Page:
The Judgement of Paris, as it has become known, is one of the standards for the aspiring figurative painter, and one of few opportunities to paint three nude women in a single picture. The accompanying story is simple and memorable. Whether Paris initially asked the goddesses to disrobe, or he felt unable to reach a verdict until they were naked, is almost immaterial. To help him arrive at the right decision, each of them offered an inducement: Athena offered him victory in war, Hera all the lands of the known world, and Aphrodite the most beautiful woman in the world.

As a young man whose taste for beautiful women was developing rapidly, he handed Eris’s prize golden apple to Aphrodite, and instantly made enemies of Athena and Hera. By some accounts, he even rejected them with insults.

Peter Paul Rubens (1577–1640), The Judgement of Paris (1632-35), oil on oak, 144.8 x 193.7 cm, National Gallery, London. Wikimedia Commons.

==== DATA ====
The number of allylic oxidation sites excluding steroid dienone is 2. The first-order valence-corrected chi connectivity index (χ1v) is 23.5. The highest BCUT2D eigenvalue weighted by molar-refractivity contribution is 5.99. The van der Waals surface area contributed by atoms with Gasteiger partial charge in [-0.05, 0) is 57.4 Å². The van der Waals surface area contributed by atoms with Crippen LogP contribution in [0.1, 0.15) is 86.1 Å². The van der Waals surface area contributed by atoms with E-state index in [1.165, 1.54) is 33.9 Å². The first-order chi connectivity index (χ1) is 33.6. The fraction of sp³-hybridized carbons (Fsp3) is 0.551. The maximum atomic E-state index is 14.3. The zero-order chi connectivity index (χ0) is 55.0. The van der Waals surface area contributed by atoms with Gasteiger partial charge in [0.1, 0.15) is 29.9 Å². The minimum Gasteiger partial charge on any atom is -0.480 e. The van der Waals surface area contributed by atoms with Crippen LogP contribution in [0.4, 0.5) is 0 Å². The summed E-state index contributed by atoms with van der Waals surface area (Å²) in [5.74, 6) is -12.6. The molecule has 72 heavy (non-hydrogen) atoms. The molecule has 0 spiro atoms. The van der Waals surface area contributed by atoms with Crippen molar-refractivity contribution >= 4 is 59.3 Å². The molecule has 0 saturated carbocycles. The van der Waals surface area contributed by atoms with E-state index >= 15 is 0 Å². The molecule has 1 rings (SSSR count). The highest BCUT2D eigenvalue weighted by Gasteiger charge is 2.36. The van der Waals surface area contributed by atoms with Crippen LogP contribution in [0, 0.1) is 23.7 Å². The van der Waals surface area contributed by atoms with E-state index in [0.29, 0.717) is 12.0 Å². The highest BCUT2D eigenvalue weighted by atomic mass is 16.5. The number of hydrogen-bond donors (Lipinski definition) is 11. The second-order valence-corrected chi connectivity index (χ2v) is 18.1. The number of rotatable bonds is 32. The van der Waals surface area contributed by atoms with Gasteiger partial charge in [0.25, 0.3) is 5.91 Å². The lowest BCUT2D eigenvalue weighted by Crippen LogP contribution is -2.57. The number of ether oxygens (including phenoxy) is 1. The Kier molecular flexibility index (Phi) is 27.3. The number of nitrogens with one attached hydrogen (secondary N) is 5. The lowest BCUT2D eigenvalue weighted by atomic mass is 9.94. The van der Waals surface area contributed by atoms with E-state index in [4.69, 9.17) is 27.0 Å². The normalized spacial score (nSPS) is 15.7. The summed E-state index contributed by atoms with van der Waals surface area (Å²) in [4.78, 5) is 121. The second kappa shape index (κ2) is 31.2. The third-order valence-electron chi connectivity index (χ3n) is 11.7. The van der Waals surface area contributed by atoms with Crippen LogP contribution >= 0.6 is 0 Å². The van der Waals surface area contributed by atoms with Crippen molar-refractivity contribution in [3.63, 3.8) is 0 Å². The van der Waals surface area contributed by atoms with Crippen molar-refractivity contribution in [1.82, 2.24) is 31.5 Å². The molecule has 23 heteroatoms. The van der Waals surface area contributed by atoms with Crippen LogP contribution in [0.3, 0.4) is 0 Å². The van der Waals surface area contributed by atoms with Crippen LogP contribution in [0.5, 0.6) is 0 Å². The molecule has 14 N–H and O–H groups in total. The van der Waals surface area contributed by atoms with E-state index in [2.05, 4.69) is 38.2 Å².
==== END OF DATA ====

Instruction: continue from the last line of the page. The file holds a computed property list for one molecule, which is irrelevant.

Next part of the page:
The Judgement of Paris was a popular theme for paintings in the sixteenth and seventeenth centuries. One of my favourite accounts is this relatively late work from 1632-35 by Peter Paul Rubens, who made several versions during his career. The three goddesses are, from the left, Athena with her shield, Aphrodite, and Hera with her peacock. Paris is just about to give Aphrodite Eris’s golden apple, as Hermes leans on the tree behind.

James Thornhill (1675–1734), The Judgment of Paris (c 1704-05), oil on canvas, 122.3 x 119.5 cm, Government Art Collection, London. Wikimedia Commons.

James Thornhill, a pioneer of narrative painting in Britain, made this easel painting of The Judgment of Paris in about 1704-05, soon after he had become a Freeman of the Painter-Stainers’ Company of London, the closest Britain had to Saint Luke’s Guild. Its figures are Hermes, Paris, Athena, Aphrodite with Eros at her feet, about to take the golden apple, and Hera with her back to the viewer, as she is getting into her chariot drawn by a peacock.

Adriaen van der Werff (1659–1722), The Judgement of Paris (1716), oil on panel, 63.3 x 45.7 cm, Dulwich Picture Gallery, London. Wikimedia Commons.